The Depression Hits Hard

Battling the effects of the Depression on enrolments, and advertising Cranbrook, in "The Farmer & Settler" newspaper in 1934.
Battling the effects of the Depression on enrolments, and advertising Cranbrook, in "The Farmer & Settler" newspaper in 1934.

On 29 October 1929, the Wall Street stock exchange crashed and $26 billion disappeared from the global market.1 At the height of the Great Depression in 1932, unemployment had soared from 10 to 32 percent after a succession of bank failures, collapsing investments, falling commodity prices and trade reductions.2 Most Australians were struggling to survive and Cranbrook was under strain.3

In 1933, a new Headmaster arrived at Cranbrook: Brigadier Iven Mackay (18821966). Mackay found himself settling in to his new post as he confronted a situation in which little had been done to arrest declining enrolments, which had dropped from 311 to 211 in the three years prior to his appointment.4

Mackay tackled the “enormously difficult task” with his usual vigour, putting into action many initiatives.5 He lowered the school entry age to five years old, creating a new emphasis on the junior years.6 He also began to raise awareness of Cranbrook in an advertising campaign. Circulars went to churches and parents, and advertisements were placed in newspapers.7

At the end of 1934 and 1935, for example, Mackay ran advertisements in The Farmer & Settler newspaper (see the photo above) to spur enrolments for the following year. The ads appeared alongside articles that described the many advantages of Cranbrook: the school was described as being “equipped for every phase of education” and it produced “capable and responsible citizens”.8 The article in 1935 was longer than the previous year, and it is possible to see how the school was learning to improve selling its services in this tough climate. Mackay also had to make cuts to both teaching and domestic staff to reduce overheads and redress spiraling debt.9 Cranbrook was £55,000 in debt by 1936 and had only just managed to hold onto its remortgaged playing fields.10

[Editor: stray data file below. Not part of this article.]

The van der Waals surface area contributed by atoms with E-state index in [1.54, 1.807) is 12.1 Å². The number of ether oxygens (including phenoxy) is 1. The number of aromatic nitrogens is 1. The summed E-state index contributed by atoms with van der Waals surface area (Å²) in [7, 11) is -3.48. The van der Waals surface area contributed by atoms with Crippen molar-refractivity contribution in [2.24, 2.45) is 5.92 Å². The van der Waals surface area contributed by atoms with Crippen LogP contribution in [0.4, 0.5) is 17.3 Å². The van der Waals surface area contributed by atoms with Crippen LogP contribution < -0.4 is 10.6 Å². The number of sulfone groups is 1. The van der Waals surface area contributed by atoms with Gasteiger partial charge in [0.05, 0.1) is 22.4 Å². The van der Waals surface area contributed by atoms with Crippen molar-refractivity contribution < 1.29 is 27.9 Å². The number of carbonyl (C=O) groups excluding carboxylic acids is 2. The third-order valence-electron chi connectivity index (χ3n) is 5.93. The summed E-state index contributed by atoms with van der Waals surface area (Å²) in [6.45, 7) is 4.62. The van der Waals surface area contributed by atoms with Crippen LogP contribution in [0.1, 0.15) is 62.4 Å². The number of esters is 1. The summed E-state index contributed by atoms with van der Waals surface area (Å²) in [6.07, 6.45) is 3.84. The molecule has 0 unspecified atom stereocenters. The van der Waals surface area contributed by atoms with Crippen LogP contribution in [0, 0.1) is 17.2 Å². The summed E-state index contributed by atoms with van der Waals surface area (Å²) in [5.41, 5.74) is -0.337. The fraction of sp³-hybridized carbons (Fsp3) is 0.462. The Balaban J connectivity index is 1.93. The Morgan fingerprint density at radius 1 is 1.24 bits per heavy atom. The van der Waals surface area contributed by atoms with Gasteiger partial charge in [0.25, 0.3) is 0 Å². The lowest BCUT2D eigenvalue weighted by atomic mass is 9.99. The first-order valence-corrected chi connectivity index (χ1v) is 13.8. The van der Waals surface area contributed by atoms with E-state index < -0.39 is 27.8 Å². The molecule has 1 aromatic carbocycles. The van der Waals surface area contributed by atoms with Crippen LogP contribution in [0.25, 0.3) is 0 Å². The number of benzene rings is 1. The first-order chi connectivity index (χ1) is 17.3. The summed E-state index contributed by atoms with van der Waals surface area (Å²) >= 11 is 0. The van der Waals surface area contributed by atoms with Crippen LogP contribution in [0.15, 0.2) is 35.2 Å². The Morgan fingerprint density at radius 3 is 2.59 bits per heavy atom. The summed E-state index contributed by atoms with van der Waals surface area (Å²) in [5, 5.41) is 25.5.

Mackay did a great deal to raise the spirits of the school, additionally focusing on discipline, the uniform and academic performance. Staying true to his superlative military training and experience, he proved to be a “practical and energetic” headmaster.11 But for most of Mackay’s time as Headmaster, the School Council was consumed with finding ways to reduce the school’s debt.12 Tensions between Mackay and the Council escalated gradually, with some in the school seeing him stretched too thin between his love for the Army and his care for Cranbrook, or being “rigid” and lacking “the human touch”.13 

The wrangles reached their height in the last years of the 1930s, with the advent of WWII late in 1939 effectively bringing it to a head. The Headmaster left Cranbrook early in 1940 to re-enlist in the Australian Imperial Force, having been backed into a corner with the Council. Many parents withdrew their sons in protest, plunging Cranbrook into crisis once again. The school lost more staff, now not from retrenchment but from enlisting in fighting forces; and rationing and other war disruptions would soon take a new toll.

Many Cranbrookians who were there during the Depression lamented later that their education was compromised, or cut short, by forces outside of their control. Old Cranbrookian Ian Platt-Hepworth “had to leave school a year earlier than I would have liked”, when his father sent him to work at sixteen, viewing his son’s further education as a “waste of money”.14 Many parents were doing the same around the country.